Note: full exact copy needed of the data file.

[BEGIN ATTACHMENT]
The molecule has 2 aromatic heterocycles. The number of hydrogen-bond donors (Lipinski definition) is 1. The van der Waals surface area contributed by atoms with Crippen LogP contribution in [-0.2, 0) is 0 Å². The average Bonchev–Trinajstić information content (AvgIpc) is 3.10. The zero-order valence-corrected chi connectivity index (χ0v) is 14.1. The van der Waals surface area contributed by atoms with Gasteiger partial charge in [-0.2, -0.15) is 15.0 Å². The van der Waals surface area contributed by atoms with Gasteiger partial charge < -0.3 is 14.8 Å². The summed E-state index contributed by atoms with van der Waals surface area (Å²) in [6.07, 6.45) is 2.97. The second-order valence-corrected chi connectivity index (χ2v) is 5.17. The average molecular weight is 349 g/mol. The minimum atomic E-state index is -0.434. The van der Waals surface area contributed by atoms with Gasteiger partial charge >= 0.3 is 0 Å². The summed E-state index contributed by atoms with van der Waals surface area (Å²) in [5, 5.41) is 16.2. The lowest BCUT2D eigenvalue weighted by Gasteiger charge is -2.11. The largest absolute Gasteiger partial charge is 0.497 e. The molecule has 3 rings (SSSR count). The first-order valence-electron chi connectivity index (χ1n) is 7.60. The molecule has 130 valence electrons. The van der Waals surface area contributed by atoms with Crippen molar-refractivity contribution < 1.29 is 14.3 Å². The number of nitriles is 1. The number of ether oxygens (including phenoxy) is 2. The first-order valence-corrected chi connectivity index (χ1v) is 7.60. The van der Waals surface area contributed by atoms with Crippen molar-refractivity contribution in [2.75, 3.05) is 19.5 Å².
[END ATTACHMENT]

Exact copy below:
The molecule has 2 aromatic heterocycles. The number of hydrogen-bond donors (Lipinski definition) is 1. The van der Waals surface area contributed by atoms with Crippen LogP contribution in [-0.2, 0) is 0 Å². The average Bonchev–Trinajstić information content (AvgIpc) is 3.10. The zero-order valence-corrected chi connectivity index (χ0v) is 14.1. The van der Waals surface area contributed by atoms with Gasteiger partial charge in [-0.2, -0.15) is 15.0 Å². The van der Waals surface area contributed by atoms with Gasteiger partial charge < -0.3 is 14.8 Å². The summed E-state index contributed by atoms with van der Waals surface area (Å²) in [6.07, 6.45) is 2.97. The second-order valence-corrected chi connectivity index (χ2v) is 5.17. The average molecular weight is 349 g/mol. The minimum atomic E-state index is -0.434. The van der Waals surface area contributed by atoms with Gasteiger partial charge >= 0.3 is 0 Å². The summed E-state index contributed by atoms with van der Waals surface area (Å²) in [5, 5.41) is 16.2. The lowest BCUT2D eigenvalue weighted by Gasteiger charge is -2.11. The largest absolute Gasteiger partial charge is 0.497 e. The molecule has 3 rings (SSSR count). The first-order valence-electron chi connectivity index (χ1n) is 7.60. The molecule has 130 valence electrons. The van der Waals surface area contributed by atoms with Crippen molar-refractivity contribution < 1.29 is 14.3 Å². The number of nitriles is 1. The number of ether oxygens (including phenoxy) is 2. The first-order valence-corrected chi connectivity index (χ1v) is 7.60. The van der Waals surface area contributed by atoms with Crippen molar-refractivity contribution in [2.75, 3.05) is 19.5 Å².